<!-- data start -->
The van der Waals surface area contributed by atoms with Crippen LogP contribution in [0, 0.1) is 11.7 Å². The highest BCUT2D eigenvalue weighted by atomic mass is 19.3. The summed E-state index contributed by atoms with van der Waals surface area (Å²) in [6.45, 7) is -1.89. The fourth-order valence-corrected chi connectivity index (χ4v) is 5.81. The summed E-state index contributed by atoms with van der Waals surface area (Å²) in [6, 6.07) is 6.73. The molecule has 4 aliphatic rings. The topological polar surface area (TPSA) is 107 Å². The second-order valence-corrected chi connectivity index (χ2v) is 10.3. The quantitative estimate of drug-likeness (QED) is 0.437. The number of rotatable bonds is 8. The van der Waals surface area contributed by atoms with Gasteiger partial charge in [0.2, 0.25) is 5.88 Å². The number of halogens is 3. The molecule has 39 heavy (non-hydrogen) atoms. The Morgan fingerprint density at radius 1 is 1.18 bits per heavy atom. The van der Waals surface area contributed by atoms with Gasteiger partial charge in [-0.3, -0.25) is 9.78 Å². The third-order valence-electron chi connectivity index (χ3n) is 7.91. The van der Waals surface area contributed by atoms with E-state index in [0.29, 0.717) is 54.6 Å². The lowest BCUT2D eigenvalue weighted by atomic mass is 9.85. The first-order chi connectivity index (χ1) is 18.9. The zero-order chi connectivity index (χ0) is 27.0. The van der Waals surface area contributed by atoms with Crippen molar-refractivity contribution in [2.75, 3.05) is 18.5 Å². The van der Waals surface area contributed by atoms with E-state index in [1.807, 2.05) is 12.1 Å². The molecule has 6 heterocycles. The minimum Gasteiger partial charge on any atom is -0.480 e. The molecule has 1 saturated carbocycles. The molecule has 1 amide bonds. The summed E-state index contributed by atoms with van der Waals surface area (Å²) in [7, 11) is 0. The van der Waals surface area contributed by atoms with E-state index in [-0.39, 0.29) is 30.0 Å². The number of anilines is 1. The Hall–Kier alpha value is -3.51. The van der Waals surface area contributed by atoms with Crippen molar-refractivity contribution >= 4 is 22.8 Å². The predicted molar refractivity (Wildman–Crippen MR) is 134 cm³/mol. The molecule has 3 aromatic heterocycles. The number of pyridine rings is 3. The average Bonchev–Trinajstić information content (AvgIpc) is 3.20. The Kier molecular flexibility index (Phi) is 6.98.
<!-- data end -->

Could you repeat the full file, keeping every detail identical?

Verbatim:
The van der Waals surface area contributed by atoms with Crippen LogP contribution in [0, 0.1) is 11.7 Å². The highest BCUT2D eigenvalue weighted by atomic mass is 19.3. The summed E-state index contributed by atoms with van der Waals surface area (Å²) in [6.45, 7) is -1.89. The fourth-order valence-corrected chi connectivity index (χ4v) is 5.81. The summed E-state index contributed by atoms with van der Waals surface area (Å²) in [6, 6.07) is 6.73. The molecule has 4 aliphatic rings. The topological polar surface area (TPSA) is 107 Å². The second-order valence-corrected chi connectivity index (χ2v) is 10.3. The quantitative estimate of drug-likeness (QED) is 0.437. The number of rotatable bonds is 8. The van der Waals surface area contributed by atoms with Gasteiger partial charge in [0.2, 0.25) is 5.88 Å². The number of halogens is 3. The molecule has 39 heavy (non-hydrogen) atoms. The Morgan fingerprint density at radius 1 is 1.18 bits per heavy atom. The van der Waals surface area contributed by atoms with Gasteiger partial charge in [-0.3, -0.25) is 9.78 Å². The third-order valence-electron chi connectivity index (χ3n) is 7.91. The van der Waals surface area contributed by atoms with E-state index in [0.29, 0.717) is 54.6 Å². The lowest BCUT2D eigenvalue weighted by atomic mass is 9.85. The first-order chi connectivity index (χ1) is 18.9. The zero-order chi connectivity index (χ0) is 27.0. The van der Waals surface area contributed by atoms with Crippen molar-refractivity contribution in [2.75, 3.05) is 18.5 Å². The van der Waals surface area contributed by atoms with E-state index in [1.807, 2.05) is 12.1 Å². The molecule has 6 heterocycles. The minimum Gasteiger partial charge on any atom is -0.480 e. The molecule has 1 saturated carbocycles. The molecule has 1 amide bonds. The summed E-state index contributed by atoms with van der Waals surface area (Å²) in [7, 11) is 0. The van der Waals surface area contributed by atoms with E-state index in [-0.39, 0.29) is 30.0 Å². The number of anilines is 1. The Hall–Kier alpha value is -3.51. The van der Waals surface area contributed by atoms with Crippen molar-refractivity contribution >= 4 is 22.8 Å². The predicted molar refractivity (Wildman–Crippen MR) is 134 cm³/mol. The molecule has 3 aromatic heterocycles. The number of pyridine rings is 3. The average Bonchev–Trinajstić information content (AvgIpc) is 3.20. The Kier molecular flexibility index (Phi) is 6.98.